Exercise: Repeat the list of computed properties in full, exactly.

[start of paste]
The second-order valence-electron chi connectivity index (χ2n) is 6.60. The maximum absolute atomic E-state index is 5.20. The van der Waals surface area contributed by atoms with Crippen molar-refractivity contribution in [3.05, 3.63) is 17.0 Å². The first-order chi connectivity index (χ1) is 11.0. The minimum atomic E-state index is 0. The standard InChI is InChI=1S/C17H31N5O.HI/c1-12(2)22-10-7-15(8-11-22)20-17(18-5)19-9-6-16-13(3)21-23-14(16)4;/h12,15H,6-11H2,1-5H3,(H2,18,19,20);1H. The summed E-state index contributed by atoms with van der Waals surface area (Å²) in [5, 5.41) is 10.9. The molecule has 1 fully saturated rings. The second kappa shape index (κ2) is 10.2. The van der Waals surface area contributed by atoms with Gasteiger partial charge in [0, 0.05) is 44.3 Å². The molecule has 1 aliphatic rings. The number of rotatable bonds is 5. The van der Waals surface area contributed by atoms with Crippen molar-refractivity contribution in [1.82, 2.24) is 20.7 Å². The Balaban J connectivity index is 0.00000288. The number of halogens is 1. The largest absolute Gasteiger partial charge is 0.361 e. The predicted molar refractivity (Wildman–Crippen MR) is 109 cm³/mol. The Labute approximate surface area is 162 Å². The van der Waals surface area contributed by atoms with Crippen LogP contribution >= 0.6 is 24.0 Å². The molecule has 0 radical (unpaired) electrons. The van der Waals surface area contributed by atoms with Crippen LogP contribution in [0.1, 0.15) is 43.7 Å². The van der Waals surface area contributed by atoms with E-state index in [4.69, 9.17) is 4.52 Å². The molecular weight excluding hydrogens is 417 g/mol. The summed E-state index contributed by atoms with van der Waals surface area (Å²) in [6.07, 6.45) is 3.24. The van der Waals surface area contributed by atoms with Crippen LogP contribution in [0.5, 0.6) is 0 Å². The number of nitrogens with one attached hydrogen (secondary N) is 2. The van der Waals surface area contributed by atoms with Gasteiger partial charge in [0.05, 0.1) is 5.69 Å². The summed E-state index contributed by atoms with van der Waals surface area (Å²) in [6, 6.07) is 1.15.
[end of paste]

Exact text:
The second-order valence-electron chi connectivity index (χ2n) is 6.60. The maximum absolute atomic E-state index is 5.20. The van der Waals surface area contributed by atoms with Crippen molar-refractivity contribution in [3.05, 3.63) is 17.0 Å². The first-order chi connectivity index (χ1) is 11.0. The minimum atomic E-state index is 0. The standard InChI is InChI=1S/C17H31N5O.HI/c1-12(2)22-10-7-15(8-11-22)20-17(18-5)19-9-6-16-13(3)21-23-14(16)4;/h12,15H,6-11H2,1-5H3,(H2,18,19,20);1H. The summed E-state index contributed by atoms with van der Waals surface area (Å²) in [5, 5.41) is 10.9. The molecule has 1 fully saturated rings. The second kappa shape index (κ2) is 10.2. The van der Waals surface area contributed by atoms with Gasteiger partial charge in [0, 0.05) is 44.3 Å². The molecule has 1 aliphatic rings. The number of rotatable bonds is 5. The van der Waals surface area contributed by atoms with Crippen molar-refractivity contribution in [1.82, 2.24) is 20.7 Å². The Balaban J connectivity index is 0.00000288. The number of halogens is 1. The largest absolute Gasteiger partial charge is 0.361 e. The predicted molar refractivity (Wildman–Crippen MR) is 109 cm³/mol. The Labute approximate surface area is 162 Å². The van der Waals surface area contributed by atoms with Crippen LogP contribution >= 0.6 is 24.0 Å². The molecule has 0 radical (unpaired) electrons. The van der Waals surface area contributed by atoms with Crippen LogP contribution in [0.1, 0.15) is 43.7 Å². The van der Waals surface area contributed by atoms with E-state index in [4.69, 9.17) is 4.52 Å². The molecular weight excluding hydrogens is 417 g/mol. The summed E-state index contributed by atoms with van der Waals surface area (Å²) in [6.07, 6.45) is 3.24. The van der Waals surface area contributed by atoms with Crippen LogP contribution in [0.5, 0.6) is 0 Å². The number of nitrogens with one attached hydrogen (secondary N) is 2. The van der Waals surface area contributed by atoms with Gasteiger partial charge in [0.05, 0.1) is 5.69 Å². The summed E-state index contributed by atoms with van der Waals surface area (Å²) in [6, 6.07) is 1.15.